Registration trademark: in bad faith or rightful?
There is a case of bad faith, for example, if another party officially registers the trademark that you use for your business, behind your back. Recently there was a court case about a similar issue at the Court of Preliminary Relief Proceedings in The Hague. Dutch Intellectual property lawyer Manita Hamberg explains.
Ventoux3 seeks cooperation with Stophersentumoren
The foundation Ventoux3 was founded by some friends for a charitable cause. The idea behind it was to cycle up Mount Ventoux with racing bikes to raise money for research into brain tumours. Ventoux3 approached the foundation Stophersentumoren for cooperation.
Stophersentumoren is of the opinion that Ventoux3 is sailing under their colours
The event was organized for several years and proved successful. However, in the summer of 2015 there was a difference of opinion on whose event it actually was. The foundation Stophersentumoren was of the opinion that Ventoux3 is sailing under their colours and that they should be in charge of (the organization of) Ventoux3.
Both foundations register the trademark immediately after one another
Immediately after this difference of opinion became clear, Ventoux3 registered its trademark rights with the Benelux Office for Intellectual Property (BOIP). Several days later Stophersentumoren also attempted to register the trademark rights for Ventoux3. As there were now two registrations, the issue arose who was entitled to the word mark and the logo.
Stophersentumoren then went to the court in preliminary relief proceedings and claimed that Ventoux3 had registered its trademark in bad faith.
The registration system of the BOIP underpins trademark law
In general trademark law assumes a registration system. The registration system means that a trademark right is acquired by the first registration. This would mean that Ventoux3 registered the rights before Stophersentumoren and therefore acquired the word marks and logos of Ventoux3. However, there is an exception to this rule: if the trademark is registered in bad faith.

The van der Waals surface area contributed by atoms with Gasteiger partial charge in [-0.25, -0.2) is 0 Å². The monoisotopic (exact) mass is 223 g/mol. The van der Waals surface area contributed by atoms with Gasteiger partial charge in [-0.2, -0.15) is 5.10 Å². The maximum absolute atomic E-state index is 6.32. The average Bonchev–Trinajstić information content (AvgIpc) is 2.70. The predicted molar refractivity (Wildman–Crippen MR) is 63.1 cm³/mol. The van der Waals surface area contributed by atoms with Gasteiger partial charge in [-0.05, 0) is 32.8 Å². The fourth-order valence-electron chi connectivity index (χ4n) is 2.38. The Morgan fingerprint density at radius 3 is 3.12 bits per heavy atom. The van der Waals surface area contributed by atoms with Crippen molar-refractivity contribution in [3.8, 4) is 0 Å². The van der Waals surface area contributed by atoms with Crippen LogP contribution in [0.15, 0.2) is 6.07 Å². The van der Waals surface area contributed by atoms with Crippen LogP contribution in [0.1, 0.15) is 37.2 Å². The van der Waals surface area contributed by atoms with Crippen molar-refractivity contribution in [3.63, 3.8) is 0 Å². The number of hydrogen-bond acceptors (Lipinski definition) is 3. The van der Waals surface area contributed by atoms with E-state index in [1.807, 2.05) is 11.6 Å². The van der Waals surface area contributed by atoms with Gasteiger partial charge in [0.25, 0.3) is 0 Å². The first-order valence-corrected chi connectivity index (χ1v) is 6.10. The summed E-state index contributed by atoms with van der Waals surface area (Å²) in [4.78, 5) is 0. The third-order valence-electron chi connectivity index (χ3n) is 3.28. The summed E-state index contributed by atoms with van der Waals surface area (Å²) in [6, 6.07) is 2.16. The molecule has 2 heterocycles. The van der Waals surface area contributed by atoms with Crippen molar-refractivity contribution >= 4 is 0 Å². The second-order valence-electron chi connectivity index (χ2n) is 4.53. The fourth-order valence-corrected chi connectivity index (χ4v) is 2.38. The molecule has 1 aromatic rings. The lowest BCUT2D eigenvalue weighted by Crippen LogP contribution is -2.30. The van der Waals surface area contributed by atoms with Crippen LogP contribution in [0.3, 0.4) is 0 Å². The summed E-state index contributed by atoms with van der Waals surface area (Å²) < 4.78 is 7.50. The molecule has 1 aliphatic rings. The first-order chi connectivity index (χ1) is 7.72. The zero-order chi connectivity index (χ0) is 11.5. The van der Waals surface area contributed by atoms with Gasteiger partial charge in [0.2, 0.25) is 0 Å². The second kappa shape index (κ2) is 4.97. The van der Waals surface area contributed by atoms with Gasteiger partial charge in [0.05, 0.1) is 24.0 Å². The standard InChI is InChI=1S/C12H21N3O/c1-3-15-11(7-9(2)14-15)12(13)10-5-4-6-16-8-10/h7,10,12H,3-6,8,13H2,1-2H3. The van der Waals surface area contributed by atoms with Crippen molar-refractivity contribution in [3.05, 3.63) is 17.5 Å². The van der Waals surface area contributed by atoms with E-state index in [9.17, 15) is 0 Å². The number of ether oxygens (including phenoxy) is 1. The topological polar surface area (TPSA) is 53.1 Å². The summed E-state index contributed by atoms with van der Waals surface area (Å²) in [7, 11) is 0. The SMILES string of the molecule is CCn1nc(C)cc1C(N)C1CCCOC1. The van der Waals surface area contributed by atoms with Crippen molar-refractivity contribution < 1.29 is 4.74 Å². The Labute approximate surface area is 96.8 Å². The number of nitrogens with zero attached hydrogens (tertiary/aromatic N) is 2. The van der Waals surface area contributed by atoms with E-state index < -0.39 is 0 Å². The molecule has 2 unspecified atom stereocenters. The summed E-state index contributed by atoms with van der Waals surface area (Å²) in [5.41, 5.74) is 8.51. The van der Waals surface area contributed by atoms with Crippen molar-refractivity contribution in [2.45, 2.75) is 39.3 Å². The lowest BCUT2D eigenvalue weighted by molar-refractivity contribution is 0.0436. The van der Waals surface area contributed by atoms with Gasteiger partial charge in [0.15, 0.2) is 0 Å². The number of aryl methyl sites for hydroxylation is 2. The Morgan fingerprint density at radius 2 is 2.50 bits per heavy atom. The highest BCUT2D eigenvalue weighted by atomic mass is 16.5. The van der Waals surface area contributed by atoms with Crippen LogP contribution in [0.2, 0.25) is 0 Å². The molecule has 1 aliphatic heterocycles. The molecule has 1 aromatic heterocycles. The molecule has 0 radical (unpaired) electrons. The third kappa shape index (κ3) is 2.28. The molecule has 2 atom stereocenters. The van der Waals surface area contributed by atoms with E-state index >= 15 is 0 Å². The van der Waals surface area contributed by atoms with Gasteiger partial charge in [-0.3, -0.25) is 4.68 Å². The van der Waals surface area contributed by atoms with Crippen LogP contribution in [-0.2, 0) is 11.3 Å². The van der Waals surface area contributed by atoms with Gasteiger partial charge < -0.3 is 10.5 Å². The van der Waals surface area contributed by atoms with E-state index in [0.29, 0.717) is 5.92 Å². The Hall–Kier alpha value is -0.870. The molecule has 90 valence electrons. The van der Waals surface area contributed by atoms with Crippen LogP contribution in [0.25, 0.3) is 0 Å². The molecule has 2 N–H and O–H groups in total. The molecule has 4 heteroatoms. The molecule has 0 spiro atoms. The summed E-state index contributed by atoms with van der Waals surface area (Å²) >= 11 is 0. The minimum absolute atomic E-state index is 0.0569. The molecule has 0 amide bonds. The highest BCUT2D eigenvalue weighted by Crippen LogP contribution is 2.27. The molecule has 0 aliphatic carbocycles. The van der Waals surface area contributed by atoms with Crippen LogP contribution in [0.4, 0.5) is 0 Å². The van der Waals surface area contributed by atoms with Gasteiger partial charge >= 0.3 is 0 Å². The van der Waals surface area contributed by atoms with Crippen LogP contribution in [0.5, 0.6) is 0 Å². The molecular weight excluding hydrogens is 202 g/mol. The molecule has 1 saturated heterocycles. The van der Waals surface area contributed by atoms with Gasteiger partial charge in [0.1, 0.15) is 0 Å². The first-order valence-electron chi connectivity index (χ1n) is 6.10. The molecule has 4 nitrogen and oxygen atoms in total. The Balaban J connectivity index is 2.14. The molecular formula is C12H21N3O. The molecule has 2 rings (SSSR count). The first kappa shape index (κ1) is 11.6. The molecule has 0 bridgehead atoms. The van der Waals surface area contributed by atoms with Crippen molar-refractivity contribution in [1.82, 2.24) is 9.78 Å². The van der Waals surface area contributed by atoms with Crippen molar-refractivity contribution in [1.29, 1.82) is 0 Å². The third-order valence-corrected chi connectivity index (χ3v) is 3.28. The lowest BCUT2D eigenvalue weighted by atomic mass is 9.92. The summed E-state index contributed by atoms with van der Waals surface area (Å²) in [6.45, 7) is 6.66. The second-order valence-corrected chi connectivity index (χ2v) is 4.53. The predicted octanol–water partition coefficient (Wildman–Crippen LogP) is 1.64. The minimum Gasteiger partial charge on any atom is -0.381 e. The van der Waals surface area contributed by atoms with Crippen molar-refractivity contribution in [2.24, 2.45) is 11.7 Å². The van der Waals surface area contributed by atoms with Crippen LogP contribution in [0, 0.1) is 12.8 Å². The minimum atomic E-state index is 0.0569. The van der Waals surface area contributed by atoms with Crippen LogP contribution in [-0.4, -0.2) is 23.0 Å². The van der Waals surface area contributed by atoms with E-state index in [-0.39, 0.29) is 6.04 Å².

When is a trademark registered in bad faith?
Whether or not a trademark registration is in bad faith has to be assessed for each case separately. In article 2.4 sub f of the Benelux Convention on Intellectual Property (BCIP) the following is considered (among others): (i) the knowledge whether a third party in at least one member state uses the same or a similar mark which can create confusion; (ii) the intent of the applicant is to prevent a third party from further use of this mark; and (iii) the scope of the legal protection for the mark of a third party and for the mark for which registration is applied.
Court: Ventoux3 did not register the mark in bad faith
The court in preliminary relief proceedings found, based on the above criteria, that Ventoux3 did not register its trademark in bad faith, as it was shown that obviously Ventoux3 was the initiator and had in fact approached Stophersentumoren with their idea. Also, Ventoux3 had designed the logo, all social media contacts were through Ventoux3 (not through the organization of Stophersentumoren) and it was clear that Stophersentumoren in general was not closely involved with the organization of Ventoux3. All of the above meant that, based on this ruling, Ventoux3 remained the party entitled to the trademarks that they had registered at the Benelux Office for Intellectual Property.
AMS Advocaten specializes in trademark law
Stealthily registering a trademark to create a negotiation position is quite a common occurrence. The process to contest this is by arguing that a trademark is registered in bad faith. If this argument is successful and if there is in fact registration of a trademark in bad faith, not only the ownership of the trademark concerned, but also the cost award has to be taken into account (pursuant to article 1019h of the Code of Civil Procedure). AMS Lawyers has a broad experience in the field of trademark law.